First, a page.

As outlined in the chapter entitled An Android Permission Requests Tutorial, access to the microphone falls into the category of dangerous permissions. To support Android 6, therefore, a specific request for microphone access must also be made when the application launches, the steps for which will be covered later in this chapter.

About the Example Project

The remainder of this chapter will create an example application to demonstrate the use of the MediaPlayer and MediaRecorder classes to implement the recording and playback of audio on an Android device.

 

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When developing applications that use specific hardware features, the microphone being a case in point, it is important to check the feature’s availability before attempting to access it in the application code. The application created in this chapter will, therefore, also include code to detect the presence of a microphone on the device.

Once completed, this application will provide a straightforward interface allowing the user to record and play audio. The recorded audio will be stored within an audio file on the device. That being the case, this tutorial will also briefly explore the mechanism for using SD Card storage.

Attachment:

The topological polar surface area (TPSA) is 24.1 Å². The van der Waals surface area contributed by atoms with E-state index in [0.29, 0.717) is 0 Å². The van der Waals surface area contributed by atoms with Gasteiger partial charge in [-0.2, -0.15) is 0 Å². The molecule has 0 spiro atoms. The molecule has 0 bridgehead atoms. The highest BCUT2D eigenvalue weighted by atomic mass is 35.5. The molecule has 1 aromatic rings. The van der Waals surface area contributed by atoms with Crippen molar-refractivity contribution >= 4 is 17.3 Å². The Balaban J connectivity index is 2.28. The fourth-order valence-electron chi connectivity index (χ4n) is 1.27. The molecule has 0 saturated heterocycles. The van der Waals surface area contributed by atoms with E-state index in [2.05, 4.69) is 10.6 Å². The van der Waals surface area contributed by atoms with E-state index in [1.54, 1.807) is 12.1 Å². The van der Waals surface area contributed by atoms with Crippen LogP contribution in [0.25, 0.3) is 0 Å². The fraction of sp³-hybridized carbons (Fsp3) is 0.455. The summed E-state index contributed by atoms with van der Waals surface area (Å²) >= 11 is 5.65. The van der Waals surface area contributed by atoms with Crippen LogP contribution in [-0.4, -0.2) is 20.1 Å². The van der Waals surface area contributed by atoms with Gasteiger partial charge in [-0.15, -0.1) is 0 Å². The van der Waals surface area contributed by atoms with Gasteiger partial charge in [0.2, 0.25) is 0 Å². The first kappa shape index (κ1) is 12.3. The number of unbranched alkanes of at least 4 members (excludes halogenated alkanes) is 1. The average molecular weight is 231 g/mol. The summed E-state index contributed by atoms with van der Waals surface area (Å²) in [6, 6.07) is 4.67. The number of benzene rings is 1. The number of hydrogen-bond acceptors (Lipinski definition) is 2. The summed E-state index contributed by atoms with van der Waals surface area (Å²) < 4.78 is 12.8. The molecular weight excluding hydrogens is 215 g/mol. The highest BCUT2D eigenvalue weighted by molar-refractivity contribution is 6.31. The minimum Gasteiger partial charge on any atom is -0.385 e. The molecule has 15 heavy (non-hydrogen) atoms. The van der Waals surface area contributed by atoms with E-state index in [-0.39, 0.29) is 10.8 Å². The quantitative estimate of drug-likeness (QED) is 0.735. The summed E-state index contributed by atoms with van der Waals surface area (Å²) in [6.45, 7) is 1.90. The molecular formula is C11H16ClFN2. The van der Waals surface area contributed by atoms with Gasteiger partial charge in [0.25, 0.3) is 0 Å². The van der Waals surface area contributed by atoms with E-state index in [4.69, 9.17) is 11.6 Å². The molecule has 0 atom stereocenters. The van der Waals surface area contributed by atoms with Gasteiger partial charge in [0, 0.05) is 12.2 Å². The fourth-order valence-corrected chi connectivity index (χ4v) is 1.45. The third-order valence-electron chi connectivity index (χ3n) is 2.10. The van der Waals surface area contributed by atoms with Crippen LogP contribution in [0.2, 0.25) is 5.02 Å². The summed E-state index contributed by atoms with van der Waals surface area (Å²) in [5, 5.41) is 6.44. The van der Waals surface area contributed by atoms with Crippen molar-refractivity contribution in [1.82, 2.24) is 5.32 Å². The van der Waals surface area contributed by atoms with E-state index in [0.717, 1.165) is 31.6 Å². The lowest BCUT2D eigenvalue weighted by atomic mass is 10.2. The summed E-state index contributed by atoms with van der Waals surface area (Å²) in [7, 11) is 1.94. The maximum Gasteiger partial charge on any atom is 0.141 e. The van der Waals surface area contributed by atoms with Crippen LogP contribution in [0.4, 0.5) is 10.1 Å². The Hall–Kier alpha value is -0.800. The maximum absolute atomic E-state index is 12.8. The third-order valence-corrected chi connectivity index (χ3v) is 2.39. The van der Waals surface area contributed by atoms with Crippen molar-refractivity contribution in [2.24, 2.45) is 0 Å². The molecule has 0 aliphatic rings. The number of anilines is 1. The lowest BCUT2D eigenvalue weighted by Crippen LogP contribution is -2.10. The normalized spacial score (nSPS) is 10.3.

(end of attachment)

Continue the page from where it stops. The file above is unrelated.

Creating the AudioApp Project

Select the New Project option from the welcome screen and, within the resulting new project dialog, choose the Empty Views Activity template before clicking on the Next button.

Enter AudioApp into the Name field and specify com.ebookfrenzy.audioapp as the package name. Before clicking on the Finish button, change the Minimum API level setting to API 31: Android 12.0 and the Language menu to Kotlin. Add view binding support to the project using the steps outlined in section 18.8 Migrating a Project to View Binding.